“In one word, it’s roughing it out,” says Bengaluru-based Wannitaa Ashok, an expert in body transformation. “A full-body cardio and strength workout that’s very effective for weight loss,” she adds. It can help increase lean muscle mass, and build muscular and cardiovascular endurance and strength while improving overall coordination and balance, she explains. An important aspect of the workout is limiting the rest time between each move, so the heart rate goes up and you burn calories faster. “You do circuits of intense exercises for about 30-60 seconds each, pausing for only a few seconds between exercises,” says Vesna Pericevic Jacob, wellness expert and founder of Vesna’s Alta Celo, a wellness clinic based in Delhi. The idea is to schedule challenging workouts that push you to your limits, improve your fitness levels and burn calories faster. 

Boot-camp: The fitness level required

Photographs by Nathan G/Mint
Boot-camp training helps build strength, agility, speed and flexibility. Photographs by Nathan G/Mint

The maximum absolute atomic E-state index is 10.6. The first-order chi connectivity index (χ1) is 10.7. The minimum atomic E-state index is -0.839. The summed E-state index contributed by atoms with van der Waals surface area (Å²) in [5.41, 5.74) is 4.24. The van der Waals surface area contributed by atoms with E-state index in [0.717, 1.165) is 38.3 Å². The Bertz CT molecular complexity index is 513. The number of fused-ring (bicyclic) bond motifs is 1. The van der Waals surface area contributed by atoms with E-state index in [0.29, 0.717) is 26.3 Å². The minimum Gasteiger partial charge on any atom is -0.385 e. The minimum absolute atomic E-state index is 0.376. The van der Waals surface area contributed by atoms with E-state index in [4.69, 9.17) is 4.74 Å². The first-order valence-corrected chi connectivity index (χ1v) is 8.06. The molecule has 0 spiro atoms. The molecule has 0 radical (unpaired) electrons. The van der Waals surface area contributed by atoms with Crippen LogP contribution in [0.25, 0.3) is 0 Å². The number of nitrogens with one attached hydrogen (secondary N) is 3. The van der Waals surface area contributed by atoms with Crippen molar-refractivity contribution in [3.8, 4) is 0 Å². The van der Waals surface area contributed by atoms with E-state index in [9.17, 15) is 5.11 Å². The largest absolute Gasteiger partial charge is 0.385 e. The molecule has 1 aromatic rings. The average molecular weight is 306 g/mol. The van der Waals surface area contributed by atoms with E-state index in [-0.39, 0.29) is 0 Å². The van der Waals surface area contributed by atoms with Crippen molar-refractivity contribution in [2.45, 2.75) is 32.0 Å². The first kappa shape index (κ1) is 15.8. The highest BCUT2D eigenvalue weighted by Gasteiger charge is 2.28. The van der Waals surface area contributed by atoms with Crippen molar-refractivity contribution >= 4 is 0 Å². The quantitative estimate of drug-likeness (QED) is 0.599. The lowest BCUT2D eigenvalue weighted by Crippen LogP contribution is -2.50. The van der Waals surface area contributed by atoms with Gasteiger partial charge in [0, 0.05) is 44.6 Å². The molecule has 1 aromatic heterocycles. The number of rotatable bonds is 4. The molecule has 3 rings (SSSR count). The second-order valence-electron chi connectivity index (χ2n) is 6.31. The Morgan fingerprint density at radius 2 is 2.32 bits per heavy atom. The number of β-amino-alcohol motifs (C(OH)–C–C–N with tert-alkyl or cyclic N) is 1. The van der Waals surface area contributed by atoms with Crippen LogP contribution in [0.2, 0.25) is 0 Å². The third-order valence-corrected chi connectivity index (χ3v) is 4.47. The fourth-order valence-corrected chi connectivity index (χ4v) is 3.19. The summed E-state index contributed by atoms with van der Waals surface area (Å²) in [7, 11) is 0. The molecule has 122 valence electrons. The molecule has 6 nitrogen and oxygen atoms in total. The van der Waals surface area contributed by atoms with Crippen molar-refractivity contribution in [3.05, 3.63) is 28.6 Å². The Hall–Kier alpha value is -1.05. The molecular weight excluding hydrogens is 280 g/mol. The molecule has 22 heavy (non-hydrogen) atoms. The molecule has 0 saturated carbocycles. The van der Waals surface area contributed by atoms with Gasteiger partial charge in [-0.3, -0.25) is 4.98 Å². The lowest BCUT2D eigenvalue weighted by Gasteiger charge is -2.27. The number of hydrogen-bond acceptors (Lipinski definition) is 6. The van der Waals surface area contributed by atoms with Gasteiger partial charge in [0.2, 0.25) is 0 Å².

Most fitness trainers know that people who come to them are rookies, so they scale the activities around the group’s requirements, says Delhi-based Kamal Chhikara, owner and head coach at Reebok CrossFit Robust.

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Say goodnight with sleep apps

Sleep apps can at best help you discipline sleep habits, not tackle disorders.  There are many sleep apps that claim to use the accelerometer, microphone and camera in your phone to record the quality of your sleep, using sleep graphs to show how you slept, but all of them use average sleep patterns. This is based on the idea that interrupting the wrong sleep cycle—when you’re in slow-wave (deep sleep) or REM (dreaming)—can result in a sense of fatigue.

Image result for sleep apps

But a study published in June in Preventive Medicine Reports, which screened 369 sleep apps available on Android and iPhones, analysed the most popular apps and found that while most help users set sleep-related goals, track and manage their sleep, and even offer white noise or guided meditation, few make use of other methods known to help the chronically sleep-deprived.

“There weren’t a lot of apps that had any information about the benefits of sleep, mentioned health risks associated with not getting enough sleep, and recommended the amount of sleep someone should get on a regular basis,” said Prof. Diana Grigsby-Toussaint from the University of Illinois, US, who led the research, in a press release.

Sleep apps can be useful in disciplining your sleep